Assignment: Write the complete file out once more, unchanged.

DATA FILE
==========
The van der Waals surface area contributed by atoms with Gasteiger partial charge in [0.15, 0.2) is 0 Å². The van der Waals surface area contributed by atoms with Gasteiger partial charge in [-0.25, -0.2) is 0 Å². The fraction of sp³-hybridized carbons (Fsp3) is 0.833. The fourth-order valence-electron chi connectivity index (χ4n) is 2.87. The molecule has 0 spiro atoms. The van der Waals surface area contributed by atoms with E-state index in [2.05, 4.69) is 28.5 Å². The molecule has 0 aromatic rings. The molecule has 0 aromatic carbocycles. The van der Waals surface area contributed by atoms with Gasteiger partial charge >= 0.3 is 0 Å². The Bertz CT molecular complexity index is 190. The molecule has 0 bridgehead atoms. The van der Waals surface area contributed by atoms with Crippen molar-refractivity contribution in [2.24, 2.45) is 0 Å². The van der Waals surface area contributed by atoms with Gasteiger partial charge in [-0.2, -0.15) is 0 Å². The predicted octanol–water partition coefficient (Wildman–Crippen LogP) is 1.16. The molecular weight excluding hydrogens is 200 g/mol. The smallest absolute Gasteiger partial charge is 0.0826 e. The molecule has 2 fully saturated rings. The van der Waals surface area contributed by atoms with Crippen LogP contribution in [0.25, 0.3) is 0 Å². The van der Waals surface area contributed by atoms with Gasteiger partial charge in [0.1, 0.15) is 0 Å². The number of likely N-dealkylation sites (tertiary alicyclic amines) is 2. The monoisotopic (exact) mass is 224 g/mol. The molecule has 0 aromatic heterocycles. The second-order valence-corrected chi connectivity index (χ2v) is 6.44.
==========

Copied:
The van der Waals surface area contributed by atoms with Gasteiger partial charge in [0.15, 0.2) is 0 Å². The van der Waals surface area contributed by atoms with Gasteiger partial charge in [-0.25, -0.2) is 0 Å². The fraction of sp³-hybridized carbons (Fsp3) is 0.833. The fourth-order valence-electron chi connectivity index (χ4n) is 2.87. The molecule has 0 spiro atoms. The van der Waals surface area contributed by atoms with E-state index in [2.05, 4.69) is 28.5 Å². The molecule has 0 aromatic rings. The molecule has 0 aromatic carbocycles. The van der Waals surface area contributed by atoms with Gasteiger partial charge >= 0.3 is 0 Å². The Bertz CT molecular complexity index is 190. The molecule has 0 bridgehead atoms. The van der Waals surface area contributed by atoms with Crippen molar-refractivity contribution in [2.24, 2.45) is 0 Å². The van der Waals surface area contributed by atoms with Gasteiger partial charge in [-0.2, -0.15) is 0 Å². The predicted octanol–water partition coefficient (Wildman–Crippen LogP) is 1.16. The molecular weight excluding hydrogens is 200 g/mol. The smallest absolute Gasteiger partial charge is 0.0826 e. The molecule has 2 fully saturated rings. The van der Waals surface area contributed by atoms with Crippen LogP contribution in [0.25, 0.3) is 0 Å². The van der Waals surface area contributed by atoms with Gasteiger partial charge in [0.1, 0.15) is 0 Å². The number of likely N-dealkylation sites (tertiary alicyclic amines) is 2. The monoisotopic (exact) mass is 224 g/mol. The molecule has 0 aromatic heterocycles. The second-order valence-corrected chi connectivity index (χ2v) is 6.44.